IF it wasn't for the hard work of volunteers, community groups and local organisers who are at the centre of rural communities, these villages would not be the vibrant places they are, and we are celebrating these hard-working neighbours, friends and colleagues in the Ryedale Rural Community Awards.
Launched by Ryedale Voluntary Action (RVA) and Rural Action Yorkshire (RAY) with the Gazette & Herald in July, the aim of the awards is to recognise and reward rural voluntary and community groups in Ryedale for their tremendous efforts in helping to build happier, stronger and more sustainable rural communities, and we have been inundated with entries from keen community groups, village halls, youth groups and projects and have had plenty of nominations in the volunteer of the year category, too.
Judging has been underway to find the cream of the crop and today we announce the three finalists in the Rural Community Project of the Year over £10,000 and under £50,000, sponsored by HPE Print.
Wrelton, Middleton and Aislaby Community Playground
WHEN the residents of Wrelton, Middleton and Aislaby were consulted in the parish plan about what was most needed in the area, the result was that a playground would be the biggest asset to the community.
So it was that Wrelton, Middleton and Aislaby Playground Committee was set up in 2009 to oversee the creation of Wrelton, Middleton and Aislaby Community Playground.
An obvious site was available at Wrelton Village Hall, where there had been plans in the past which had not come to anything. The hall committee agreed the land behind the building could be used, and the playground team applied for and won £25,000 from the North Yorkshire County Council Playbuilder Scheme for the design, supply and installation of play equipment for children aged eight-13.
Gayle Williams said: “We held creative engagement events where the children were involved to determine their requirements and a survey was completed and a shortlist of equipment was based on these findings.”
“We also consulted with the parents of a less able-bodied child to address his needs, which resulted in the addition of a Tarmac pathway.”
After a great deal of work the playground started to take shape. Diggers moved in to create a mound for a tunnel and slide and then the aerial slide, swing and climbing frame were added.
The final piece of the jigsaw was the installation of two benches in the shape of poppies carved by local chainsaw artist Steve Iredale, to a design created by the young people.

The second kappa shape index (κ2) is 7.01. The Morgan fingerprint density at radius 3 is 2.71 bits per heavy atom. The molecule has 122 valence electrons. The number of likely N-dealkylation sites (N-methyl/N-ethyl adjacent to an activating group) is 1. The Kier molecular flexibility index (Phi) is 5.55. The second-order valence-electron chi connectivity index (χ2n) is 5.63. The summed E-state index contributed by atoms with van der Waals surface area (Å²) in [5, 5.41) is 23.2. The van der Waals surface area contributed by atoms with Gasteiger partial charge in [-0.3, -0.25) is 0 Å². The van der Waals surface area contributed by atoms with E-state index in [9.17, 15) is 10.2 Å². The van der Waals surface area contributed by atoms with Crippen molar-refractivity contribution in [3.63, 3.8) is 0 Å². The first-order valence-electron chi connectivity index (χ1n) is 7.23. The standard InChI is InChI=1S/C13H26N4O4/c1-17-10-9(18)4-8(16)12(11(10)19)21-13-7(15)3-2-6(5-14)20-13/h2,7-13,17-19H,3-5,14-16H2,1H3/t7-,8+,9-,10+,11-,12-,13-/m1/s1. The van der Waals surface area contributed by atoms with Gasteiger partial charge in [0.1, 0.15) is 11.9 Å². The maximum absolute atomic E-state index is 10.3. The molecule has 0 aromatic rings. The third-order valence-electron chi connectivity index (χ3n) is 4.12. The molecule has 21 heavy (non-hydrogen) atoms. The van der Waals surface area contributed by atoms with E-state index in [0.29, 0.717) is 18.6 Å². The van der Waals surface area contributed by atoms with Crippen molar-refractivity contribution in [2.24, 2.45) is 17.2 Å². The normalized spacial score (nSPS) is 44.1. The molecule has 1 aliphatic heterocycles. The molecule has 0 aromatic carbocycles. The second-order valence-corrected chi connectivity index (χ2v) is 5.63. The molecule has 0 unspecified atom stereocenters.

The playground has been open since May and has been used extensively by parishoners and also by visitors staying in local holiday cottages.
“The playground has provided a meeting place for children, which they access by foot or bicycle from all three villages in the parish, uniting the whole community,” said Gayle.
“This has brought life and movement into the village and we hope that this continues to evolve community cohesion.”
Kathy Waddington said: “We are delighted to have been chosen as finalists for the award which is testimony to the hard work and dedication of the many families that have worked on the project. It has been fantastic to bring people together in this way and it is very rewarding to see the young people getting so much enjoyment from the new facilities.
“The prize would enable us to continue developing the area as a community resource.”
The Enchanted Wood in Adderstone Field, Dalby forest
FORESTS are magical places for children and the Friends of Dalby Forest (FoDF), which works with the Forestry Commission to initiate a number of projects, has created The Enchanted Wood in Adderstone Field in Dalby Forest.
The project, which cost £32,500 and was supported by more than 600 volunteer hours, is aimed at allowing pre-school and primary level children the opportunity to enjoy, explore and understand the forest through a series of walk and interactive play activities around naturally and man-made structures.